Monthly Archives: June 2015

How a pig changed everything

'I am selling fat pigs'

‘I am selling fat pigs’

“I was the first Roma Pentecostal believer in this region, ” the old pastor said, his  enthusiasm and energy at odds with his age and the obvious handicaps left by a stroke.  “I will tell you a story of how the revival started among the Roma people in Transcarpathia!”

“It was 1955, and a Roma man came to a certain village here in Ukraine with some buckets to search for food for his family.  He came upon an Adventist Church and asked the people for some milk for his children.

‘We will give you some milk, but first just come in to our service,’ they said.  Afterwards, they gave him food and milk and he began to come every Saturday to the service, eventually becoming a believer.

But he did not tell anyone about it in his Roma village, because he did not want to share the food and milk he was getting every Saturday.

Eventually, he could not keep quiet any longer and he told his sister about it.  She listened about God and began to share with the rest of the village.

But it was a very difficult message for our Roma people because Adventists don’t eat pork meat and cannot work on Saturday.  And, our Roma people really love pork meat.  But a few converted anyway.

My sister’s husband’s family were converted, but they would eat pork meat in secret. Eventually, they went to Kazakhstan to make bricks and earn some money.  When they came back, they met a gadjo (non-Roma) man with a pig.

‘I will sell you this pig,’ the man said to him.  ‘Ask some of your Gypsy people; maybe they will want to buy the pig.’

The Roma man looked all around him to make sure no Adventists were watching.

‘No, I will buy this pig!’ he exclaimed.  So he bought the pig, but one Adventist saw him and followed him secretly to see what he would do with it.  He watched while the family  slaughtered it and began to cook it over the fire.

So this man went back to the church and told everyone that the Roma family was eating pork meat.

When the Roma man came the next Saturday, the people kicked him out of the church.  ‘Until Jesus comes for the second time,’ they exclaimed, ‘we will not allow any more Gypsies in our church!’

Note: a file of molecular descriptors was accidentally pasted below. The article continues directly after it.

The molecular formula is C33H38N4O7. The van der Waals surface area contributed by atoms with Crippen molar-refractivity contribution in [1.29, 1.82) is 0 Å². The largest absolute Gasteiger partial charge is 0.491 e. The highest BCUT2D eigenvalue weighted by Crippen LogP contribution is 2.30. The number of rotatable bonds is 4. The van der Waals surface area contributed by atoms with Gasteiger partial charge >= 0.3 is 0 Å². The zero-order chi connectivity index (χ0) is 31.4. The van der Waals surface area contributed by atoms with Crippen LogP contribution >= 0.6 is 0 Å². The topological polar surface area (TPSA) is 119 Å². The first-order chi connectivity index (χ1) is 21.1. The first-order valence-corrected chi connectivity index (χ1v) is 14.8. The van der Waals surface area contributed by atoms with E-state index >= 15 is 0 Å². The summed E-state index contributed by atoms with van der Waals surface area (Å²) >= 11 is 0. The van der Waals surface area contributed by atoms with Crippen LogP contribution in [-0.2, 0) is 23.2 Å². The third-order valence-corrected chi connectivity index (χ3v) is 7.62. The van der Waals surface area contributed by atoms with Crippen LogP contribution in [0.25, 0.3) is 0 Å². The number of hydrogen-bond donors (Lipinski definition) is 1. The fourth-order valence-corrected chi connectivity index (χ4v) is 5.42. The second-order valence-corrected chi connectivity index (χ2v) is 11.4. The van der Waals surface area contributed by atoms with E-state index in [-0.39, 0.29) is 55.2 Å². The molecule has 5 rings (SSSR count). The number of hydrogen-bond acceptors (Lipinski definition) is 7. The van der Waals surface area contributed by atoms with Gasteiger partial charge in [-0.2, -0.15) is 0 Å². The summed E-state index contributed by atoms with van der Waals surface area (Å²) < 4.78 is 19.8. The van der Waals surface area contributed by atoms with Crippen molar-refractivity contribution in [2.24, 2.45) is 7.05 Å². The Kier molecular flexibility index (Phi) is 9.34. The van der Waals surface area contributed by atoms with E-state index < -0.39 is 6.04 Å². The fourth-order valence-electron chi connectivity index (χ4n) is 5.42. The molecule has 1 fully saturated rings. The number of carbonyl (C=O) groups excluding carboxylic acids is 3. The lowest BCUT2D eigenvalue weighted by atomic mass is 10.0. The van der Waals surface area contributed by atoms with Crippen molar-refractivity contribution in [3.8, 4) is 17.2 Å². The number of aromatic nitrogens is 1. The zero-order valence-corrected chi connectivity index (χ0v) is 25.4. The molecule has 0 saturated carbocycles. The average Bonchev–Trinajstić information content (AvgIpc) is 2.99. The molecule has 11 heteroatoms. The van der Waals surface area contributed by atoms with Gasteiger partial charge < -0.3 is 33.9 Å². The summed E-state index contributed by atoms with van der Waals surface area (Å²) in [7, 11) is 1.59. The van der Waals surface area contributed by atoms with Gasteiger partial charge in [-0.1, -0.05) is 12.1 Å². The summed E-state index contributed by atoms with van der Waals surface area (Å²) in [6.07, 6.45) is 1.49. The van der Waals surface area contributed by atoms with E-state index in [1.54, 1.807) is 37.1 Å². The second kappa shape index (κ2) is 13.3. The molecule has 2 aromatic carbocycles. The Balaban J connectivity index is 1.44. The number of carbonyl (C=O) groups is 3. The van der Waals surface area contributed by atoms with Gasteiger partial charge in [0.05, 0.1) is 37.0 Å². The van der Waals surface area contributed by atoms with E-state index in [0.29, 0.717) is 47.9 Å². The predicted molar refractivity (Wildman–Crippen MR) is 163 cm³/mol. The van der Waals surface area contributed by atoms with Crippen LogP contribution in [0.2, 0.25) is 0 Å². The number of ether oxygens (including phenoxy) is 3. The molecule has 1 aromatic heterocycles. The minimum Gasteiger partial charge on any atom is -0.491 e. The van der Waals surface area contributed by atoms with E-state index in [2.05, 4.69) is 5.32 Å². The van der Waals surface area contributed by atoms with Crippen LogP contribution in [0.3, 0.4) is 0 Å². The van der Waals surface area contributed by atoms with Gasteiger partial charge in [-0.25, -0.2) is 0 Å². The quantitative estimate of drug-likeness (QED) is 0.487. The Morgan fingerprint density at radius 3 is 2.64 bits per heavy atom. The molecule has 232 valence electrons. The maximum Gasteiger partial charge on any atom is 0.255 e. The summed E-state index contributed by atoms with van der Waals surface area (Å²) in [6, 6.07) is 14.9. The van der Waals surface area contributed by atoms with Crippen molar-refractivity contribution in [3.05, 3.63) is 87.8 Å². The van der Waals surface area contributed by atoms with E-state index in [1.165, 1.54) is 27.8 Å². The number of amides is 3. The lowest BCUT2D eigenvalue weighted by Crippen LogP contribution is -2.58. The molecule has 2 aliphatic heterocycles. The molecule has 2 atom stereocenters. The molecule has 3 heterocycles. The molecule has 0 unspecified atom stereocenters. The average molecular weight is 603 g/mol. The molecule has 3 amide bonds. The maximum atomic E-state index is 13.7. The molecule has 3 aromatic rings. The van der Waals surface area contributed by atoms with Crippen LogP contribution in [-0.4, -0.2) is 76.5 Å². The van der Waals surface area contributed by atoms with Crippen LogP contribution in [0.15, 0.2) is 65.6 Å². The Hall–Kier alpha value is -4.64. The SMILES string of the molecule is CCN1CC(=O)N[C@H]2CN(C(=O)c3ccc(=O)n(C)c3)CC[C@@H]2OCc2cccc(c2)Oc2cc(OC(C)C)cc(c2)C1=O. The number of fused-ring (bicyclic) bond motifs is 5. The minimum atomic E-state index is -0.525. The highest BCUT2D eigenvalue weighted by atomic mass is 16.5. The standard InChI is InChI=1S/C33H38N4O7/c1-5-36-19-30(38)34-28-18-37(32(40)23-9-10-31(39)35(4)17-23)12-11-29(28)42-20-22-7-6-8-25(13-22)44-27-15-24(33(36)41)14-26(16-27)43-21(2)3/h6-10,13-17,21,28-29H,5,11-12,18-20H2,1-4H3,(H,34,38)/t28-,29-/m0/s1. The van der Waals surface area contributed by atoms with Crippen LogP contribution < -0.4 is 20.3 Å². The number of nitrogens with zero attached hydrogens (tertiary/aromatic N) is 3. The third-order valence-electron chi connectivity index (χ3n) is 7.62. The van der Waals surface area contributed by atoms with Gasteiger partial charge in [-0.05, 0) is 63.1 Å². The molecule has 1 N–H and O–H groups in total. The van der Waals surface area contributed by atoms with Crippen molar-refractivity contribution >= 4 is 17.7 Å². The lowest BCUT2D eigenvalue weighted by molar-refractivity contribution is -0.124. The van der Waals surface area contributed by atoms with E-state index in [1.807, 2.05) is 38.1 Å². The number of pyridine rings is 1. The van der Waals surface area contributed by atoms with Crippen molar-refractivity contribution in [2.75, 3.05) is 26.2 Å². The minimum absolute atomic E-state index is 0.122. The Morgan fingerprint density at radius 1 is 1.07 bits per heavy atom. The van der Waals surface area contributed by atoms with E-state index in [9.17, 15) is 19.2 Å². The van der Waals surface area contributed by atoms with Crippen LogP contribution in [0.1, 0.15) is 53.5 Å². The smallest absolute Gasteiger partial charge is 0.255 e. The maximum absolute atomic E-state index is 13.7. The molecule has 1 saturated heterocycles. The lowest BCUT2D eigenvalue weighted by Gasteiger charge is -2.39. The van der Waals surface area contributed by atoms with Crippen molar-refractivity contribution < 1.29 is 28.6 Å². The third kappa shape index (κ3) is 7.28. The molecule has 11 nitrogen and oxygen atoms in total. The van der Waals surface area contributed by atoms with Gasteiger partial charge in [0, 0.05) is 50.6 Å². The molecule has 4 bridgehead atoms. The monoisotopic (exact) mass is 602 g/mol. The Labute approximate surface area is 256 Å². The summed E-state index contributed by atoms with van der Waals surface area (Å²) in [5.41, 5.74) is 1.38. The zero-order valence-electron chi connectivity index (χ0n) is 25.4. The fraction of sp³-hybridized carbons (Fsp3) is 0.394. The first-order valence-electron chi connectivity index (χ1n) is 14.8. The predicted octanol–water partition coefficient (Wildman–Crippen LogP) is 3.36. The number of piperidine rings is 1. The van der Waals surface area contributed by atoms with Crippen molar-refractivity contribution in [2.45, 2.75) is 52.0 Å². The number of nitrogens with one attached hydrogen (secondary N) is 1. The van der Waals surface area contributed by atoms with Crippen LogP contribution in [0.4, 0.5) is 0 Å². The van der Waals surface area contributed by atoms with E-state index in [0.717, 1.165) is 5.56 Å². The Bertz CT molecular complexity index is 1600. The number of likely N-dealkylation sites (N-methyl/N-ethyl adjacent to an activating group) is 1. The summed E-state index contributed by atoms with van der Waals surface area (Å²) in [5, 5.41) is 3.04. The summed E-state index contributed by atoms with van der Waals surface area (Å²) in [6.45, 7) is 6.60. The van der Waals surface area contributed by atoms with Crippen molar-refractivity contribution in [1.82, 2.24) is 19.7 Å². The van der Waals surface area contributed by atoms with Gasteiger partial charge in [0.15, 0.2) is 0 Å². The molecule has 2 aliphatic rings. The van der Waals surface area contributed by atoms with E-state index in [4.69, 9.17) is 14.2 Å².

The next Saturday, the Roma believers, having no idea what had happened, showed up for the service—but the deacons were waiting at the gate. ‘Go home, you cannot come in anymore,’ they said.

The Roma went back to their village and asked themselves, ‘What will we do now?’

But there was one gadjo deacon who did not like what had happened and wanted to go to the Roma village.  So he came to the village and began to preach to them, starting a little house group with the small group of believers.

And he too, was kicked out of the Adventist Church.

At this time, now around 1975 or 1978, there were some Pentecostals in another part of Ukraine who wanted to come to Transcarpathia because they heard there were many Roma there.

They came and found this small house group and began to preach to the villages.  God began to work and the Holy Spirit began to move, and a great awakening started at that time. And everyone became Pentecostals—now there are hardly any Adventists.

And that is how the Roma became Pentecostals instead of Adventists and how the revival started in Transcarpathia.”IMG_0501_2

***Afterword: This pastor estimates that today in the Transcarpthian region in Ukraine, among the Roma there are an estimated 12 Pentecostal churches, 12 Charismatic, and 2 Baptist.

***Although this oral history account differs from the brief historical study done in Transcarpathia by Elena Marushiakova and Veselin Popov on the Roma Baptists and Pentecostals, this only points to the need to collect more oral history to understand the various factors contributing to the spread of Christianity among the Roma in Transcarpathia.